An international group of scientists has cautioned against reliance on mechanical cleanup devices as a means of addressing the plastic pollution crisis.

The researchers — comprising a number of the world’s foremost experts in plastic pollution — say they appreciate the clear and pressing need to tackle the millions of tonnes of waste that have already accumulated in the ocean and waterways.

However, they caution that plastic removal technologies used so far have shown varied efficiency in the amount of waste material they are able to collect, many have not been tested at all.

In fact, some have been shown to harm quantities of marine organisms — including fish, crustaceans and seaweeds — that far exceed the amount of plastic captured, meaning their overall impact on the ocean is potentially more harmful than helpful.

Writing in the journal One Earth, the scientists say with plastic production projected to triple by 2060 the most cost-effective and efficient way to prevent further pollution is to reduce plastic production and consumption, and for essential applications of plastics to design safe, sustainable products with a readily available and effective pathway for end-of-life disposal.

They also assert that the environmental costs of leaving plastic pollution in the ocean should be weighed against the full environmental and economic cost of plastic removal technologies, and call for clear criteria for such judgments to be incorporated in the United Nations Treaty on Plastic Pollution.

Their commentary has been published as world leaders prepare to resume discussions on the Treaty at the third meeting of the Intergovernmental Negotiating Committee on Plastic Pollution.

Lead author Dr Melanie Bergmann, a marine ecologist at the Alfred Wegener Institute in Germany, said: “So far, we lack hard evidence on the net benefits of plastic removal technologies. On the contrary, there is often bycatch mortality associated with these technologies, which becomes a problem if scaled up. We have to scrutinize these technologies by applying science-based criteria to prevent regrettable outcomes.”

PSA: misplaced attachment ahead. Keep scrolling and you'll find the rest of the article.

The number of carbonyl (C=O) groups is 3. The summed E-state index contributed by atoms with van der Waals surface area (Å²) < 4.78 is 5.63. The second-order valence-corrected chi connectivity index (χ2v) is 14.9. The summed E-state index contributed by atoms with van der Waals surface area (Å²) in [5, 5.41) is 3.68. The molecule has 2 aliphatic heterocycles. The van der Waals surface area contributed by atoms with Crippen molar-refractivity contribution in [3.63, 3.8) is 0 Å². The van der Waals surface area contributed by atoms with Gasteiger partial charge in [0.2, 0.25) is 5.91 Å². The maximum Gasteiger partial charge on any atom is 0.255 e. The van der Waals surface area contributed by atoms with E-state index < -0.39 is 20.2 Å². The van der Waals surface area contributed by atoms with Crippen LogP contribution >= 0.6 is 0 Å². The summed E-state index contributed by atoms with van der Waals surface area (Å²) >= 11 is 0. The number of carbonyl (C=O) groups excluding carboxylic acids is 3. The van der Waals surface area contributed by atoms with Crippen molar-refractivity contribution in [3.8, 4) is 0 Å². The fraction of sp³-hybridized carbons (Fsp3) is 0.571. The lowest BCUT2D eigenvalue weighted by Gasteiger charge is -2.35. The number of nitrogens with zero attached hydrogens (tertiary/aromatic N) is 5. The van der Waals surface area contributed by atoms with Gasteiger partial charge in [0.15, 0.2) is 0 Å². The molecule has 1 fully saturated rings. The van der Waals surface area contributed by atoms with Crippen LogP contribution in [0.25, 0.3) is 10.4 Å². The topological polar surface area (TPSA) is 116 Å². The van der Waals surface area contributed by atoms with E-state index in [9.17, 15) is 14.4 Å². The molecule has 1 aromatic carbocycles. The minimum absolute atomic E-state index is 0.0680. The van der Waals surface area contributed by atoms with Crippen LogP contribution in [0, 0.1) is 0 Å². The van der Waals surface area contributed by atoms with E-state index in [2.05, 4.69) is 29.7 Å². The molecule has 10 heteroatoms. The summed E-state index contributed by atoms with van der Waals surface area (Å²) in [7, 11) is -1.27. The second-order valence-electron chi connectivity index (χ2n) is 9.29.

The research highlights that in recent years, several forms of cleanup devices have been developed to remove plastics from the environment.

Sieving vehicles are a common sight on tourist beaches, plastic trapping technologies have been deployed in harbours, and various types of booms, watercraft vehicles, bubble curtains, or receptacles have been positioned across rivers and estuaries.

In addition, there are innovations for the open ocean and the seabed that use combinations of towed nets, autonomous vessels and artificial intelligence.

However, the authors of the current paper say that even if these technologies were to show signs of being truly effective, they would barely scratch the surface of the global problem. Cleanup practices could also lead to greenwashing through new “plastic credit” schemes to offset the emissions of plastics through the indiscriminate use of unselective and harmful plastic removal technologies.

As a result, the international group is concerned that focusing too greatly on cleanup approaches will create more environmental risk, and be a distraction from the key priorities of the Plastic Treaty negotiations: Plastic pollution prevention.

Professor Bethanie Carney Almroth, University of Gothenburg: “The planet is facing a triple planetary crisis of climate, biodiversity loss and pollution, all three of which are interconnected. Our actions need to be driven by an understanding of systemic consequences; we need to evaluate the impact of existing plastics pollution on biodiversity, but we also need to understand the impacts of cleanup technologies. We must find the best paths forward to prevent harm and protect the environment.”

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